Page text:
Tanaka and Johnston Prediction Method.

Measurement of Arch Lengths on Casts.

Measurement Instruments and Guidelines.

Factors that Influence a Mixed-Dentition Arch Length Analysis.

Interpretation of a Mixed-Dentition Arch Length Analysis.

Chapter 5. Radiographic Analysis.

Periapical Survey.

Panoramic Radiograph.

Occlusal Radiographs.

Cone Beam Radiographs.

Lateral Cephalometric Radiographs.

Anatomic Landmarks.

Cephalometric Landmarks.

Cephalometric Point Locations.

Cephalometric Angles and Distances.

Cephalometric Norms and Treatment Goals.

Lateral Cephalometric Tracing.

Posteroanterior Cephalometric Radiograph.

Analog versus Digital Radiography.

Chapter 6. Lingual and Palatal Arches.

Incisor Liability and Leeway Space.

Passive Lower Lingual Holding Arch.

Prevalence of Incisor Crowding.

Premature Loss of a Primary Molar.

Asymmetric Loss of a Primary Canine.

Nance Holding Arch.

Trans-palatal Arch.

Insertion of a Passive Lingual or Palatal Arch.

Fixed-Removable Lingual and Palatal Arches.

Undesirable Side Effects of Passive and Active Lingual and Palatal Arches.

Laboratory Prescription and Construction of a Lower Loop Lingual Arch.

Chapter 7. Management of Anterior Crossbites.

Prevalence of Anterior Crossbite Malocclusions.

Angle Classification.

Centric Relation to Centric Occlusion Functional Shift on Closure.

Overbite.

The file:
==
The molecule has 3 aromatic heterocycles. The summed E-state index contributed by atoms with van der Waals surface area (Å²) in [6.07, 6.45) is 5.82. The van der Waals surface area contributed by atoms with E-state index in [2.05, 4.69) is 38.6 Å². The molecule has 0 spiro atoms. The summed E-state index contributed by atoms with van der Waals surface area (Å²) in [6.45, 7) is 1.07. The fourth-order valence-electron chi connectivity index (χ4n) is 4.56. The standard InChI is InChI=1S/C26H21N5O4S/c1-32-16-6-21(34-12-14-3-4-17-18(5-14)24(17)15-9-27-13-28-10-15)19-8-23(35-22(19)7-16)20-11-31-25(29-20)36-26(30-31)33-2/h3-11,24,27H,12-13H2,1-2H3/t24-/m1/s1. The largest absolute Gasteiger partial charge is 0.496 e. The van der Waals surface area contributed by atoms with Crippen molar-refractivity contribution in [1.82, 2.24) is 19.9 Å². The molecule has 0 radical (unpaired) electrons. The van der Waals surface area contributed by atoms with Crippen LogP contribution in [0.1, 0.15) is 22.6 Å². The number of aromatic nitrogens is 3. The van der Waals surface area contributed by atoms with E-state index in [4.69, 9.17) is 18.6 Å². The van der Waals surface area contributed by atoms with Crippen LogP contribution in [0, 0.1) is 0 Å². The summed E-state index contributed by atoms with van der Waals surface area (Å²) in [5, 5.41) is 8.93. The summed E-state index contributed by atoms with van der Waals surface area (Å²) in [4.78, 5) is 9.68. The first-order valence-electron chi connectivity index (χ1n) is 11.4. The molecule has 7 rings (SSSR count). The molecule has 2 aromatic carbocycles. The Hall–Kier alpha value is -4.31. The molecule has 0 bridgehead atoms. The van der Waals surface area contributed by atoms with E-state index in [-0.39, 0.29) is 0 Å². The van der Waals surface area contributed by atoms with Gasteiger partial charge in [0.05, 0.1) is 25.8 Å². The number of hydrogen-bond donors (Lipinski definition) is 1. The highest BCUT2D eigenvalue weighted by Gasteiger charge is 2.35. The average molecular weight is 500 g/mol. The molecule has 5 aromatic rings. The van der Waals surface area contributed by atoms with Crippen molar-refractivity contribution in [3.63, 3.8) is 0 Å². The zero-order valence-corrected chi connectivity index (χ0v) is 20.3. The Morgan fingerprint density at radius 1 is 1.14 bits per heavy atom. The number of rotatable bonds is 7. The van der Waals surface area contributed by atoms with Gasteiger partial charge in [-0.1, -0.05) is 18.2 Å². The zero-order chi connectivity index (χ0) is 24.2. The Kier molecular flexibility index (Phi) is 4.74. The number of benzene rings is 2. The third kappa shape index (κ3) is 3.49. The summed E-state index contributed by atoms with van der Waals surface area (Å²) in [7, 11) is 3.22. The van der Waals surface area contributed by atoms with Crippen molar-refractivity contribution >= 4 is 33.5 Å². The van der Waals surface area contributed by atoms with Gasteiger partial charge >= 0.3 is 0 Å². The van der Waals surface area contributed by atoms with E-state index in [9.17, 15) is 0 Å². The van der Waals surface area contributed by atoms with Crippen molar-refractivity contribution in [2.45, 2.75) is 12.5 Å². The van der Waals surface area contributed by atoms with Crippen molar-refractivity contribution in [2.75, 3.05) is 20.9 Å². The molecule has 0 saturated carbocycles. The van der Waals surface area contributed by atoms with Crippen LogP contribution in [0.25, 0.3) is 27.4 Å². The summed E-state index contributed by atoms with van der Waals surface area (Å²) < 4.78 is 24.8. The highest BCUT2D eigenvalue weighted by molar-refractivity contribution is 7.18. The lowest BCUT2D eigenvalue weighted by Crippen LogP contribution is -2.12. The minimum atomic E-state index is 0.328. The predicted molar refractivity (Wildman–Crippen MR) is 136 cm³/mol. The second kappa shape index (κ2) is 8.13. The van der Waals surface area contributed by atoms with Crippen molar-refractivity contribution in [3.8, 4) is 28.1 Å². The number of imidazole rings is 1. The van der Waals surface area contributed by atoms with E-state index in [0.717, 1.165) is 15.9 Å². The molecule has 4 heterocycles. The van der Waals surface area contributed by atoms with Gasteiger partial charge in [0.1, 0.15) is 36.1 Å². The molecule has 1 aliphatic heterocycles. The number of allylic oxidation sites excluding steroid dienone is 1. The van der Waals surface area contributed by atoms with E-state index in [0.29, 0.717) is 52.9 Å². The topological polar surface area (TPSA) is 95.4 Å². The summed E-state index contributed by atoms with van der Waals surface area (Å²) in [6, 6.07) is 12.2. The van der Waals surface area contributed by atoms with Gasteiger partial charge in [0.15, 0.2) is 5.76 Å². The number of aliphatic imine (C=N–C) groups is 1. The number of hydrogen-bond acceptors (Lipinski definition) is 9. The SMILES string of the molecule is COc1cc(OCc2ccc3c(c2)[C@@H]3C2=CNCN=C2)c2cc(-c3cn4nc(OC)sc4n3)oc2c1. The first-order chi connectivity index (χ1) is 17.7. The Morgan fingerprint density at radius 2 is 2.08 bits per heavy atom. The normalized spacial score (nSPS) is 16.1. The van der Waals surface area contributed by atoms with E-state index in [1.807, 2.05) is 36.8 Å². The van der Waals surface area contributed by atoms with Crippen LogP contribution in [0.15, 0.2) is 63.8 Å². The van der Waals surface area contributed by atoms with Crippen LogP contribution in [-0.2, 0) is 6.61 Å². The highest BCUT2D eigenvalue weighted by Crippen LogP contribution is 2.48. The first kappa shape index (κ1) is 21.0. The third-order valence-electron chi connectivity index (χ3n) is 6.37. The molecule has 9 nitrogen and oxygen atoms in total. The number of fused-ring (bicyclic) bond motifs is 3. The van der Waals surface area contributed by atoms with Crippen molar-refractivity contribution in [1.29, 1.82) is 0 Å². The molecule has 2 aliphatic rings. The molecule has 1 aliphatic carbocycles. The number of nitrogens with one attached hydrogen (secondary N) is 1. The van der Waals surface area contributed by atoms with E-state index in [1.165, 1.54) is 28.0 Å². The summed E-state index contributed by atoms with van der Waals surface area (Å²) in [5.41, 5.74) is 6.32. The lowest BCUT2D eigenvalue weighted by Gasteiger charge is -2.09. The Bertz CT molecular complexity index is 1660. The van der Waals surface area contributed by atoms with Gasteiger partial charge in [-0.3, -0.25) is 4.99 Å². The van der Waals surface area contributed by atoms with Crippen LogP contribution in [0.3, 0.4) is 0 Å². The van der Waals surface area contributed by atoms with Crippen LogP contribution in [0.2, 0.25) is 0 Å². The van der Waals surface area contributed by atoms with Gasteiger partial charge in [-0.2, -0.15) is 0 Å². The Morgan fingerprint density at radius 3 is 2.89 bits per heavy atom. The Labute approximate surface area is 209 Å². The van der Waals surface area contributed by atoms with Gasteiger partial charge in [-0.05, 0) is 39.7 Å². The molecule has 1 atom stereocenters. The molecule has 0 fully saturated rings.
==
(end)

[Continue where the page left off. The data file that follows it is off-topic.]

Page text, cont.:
Adequate Arch Length.

Inclination of Maxillary Incisor Roots.

Rotation of Tooth in Crossbite.

Number of Teeth in Crossbite.

Alignment of Lower Anterior Teeth.

Treatment of Anterior Crossbites with Removable Appliances.

Treatment of Anterior Crossbites with Fixed Appliances.

Construction of a Removable Maxillary Appliance to Close a Diastema and Correct a Lateral Incisor in Crossbite.

Chapter 8. Management of Posterior Crossbites.

Definition of Posterior Crossbite.

Prevalence of Posterior Crossbite Malocclusions.

Angle Classification.

Intermolar Width Measurements.

Age of Patient.

Buccolingual Inclination of the Posterior Teeth.

Etiology of Bilateral and Unilateral Posterior Crossbites.

Vertical Dimension.

Treatment of Posterior Crossbites.

Correction of Posterior Crossbites with Removable Appliances.

Correction of Posterior Crossbites with Fixed Expander Appliances.

Chapter 9. Management of Incisor Diastemas.

Prevalence of Maxillary Diastemas.

Etiologic Factors to Consider.

Size of Teeth and Bolton Analysis.

Arch Size.

Maxillary Labial Frenum.

Rotated Incisors.

Thumb Sucking Habit.

Angle Classification.

Management with Appliances.

Treatment of a Diastema with a Removable Loop Spring Appliance.

Treatment of a Diastema with a Finger Spring Removable Appliance.

Treatment of a Diastema with Fixed Appliances.

Chapter 10. Molar Uprighting and Space Gaining.

Introduction.

Ectopic Eruption of Permanent First Molars.

Uprighting Molars in the Mixed Dentition.

Ectopic Eruption of Upper First Molars.

Ectopic Eruption and Tipping of Lower First Molars.

Mesial Tipping of Permanent Molars after Loss of a First Molar.

Prevention of Molar Tipping after Loss of a First Molar.

Impaction of Second Molars.

Loss of Both First and Second Molars.

T-Loop Uprighting Spring and Edgewise Fixed Appliance.

Forces Generated by the T-Loop Uprighting Spring.

Patient Treated with a T-Loop Uprighting Spring.

Helical Uprighting Spring.

Forces Generated by the Helical Uprighting Spring.

Patient Treated with a Helical Uprighting Spring.

Other Appliances Used to Upright Molars.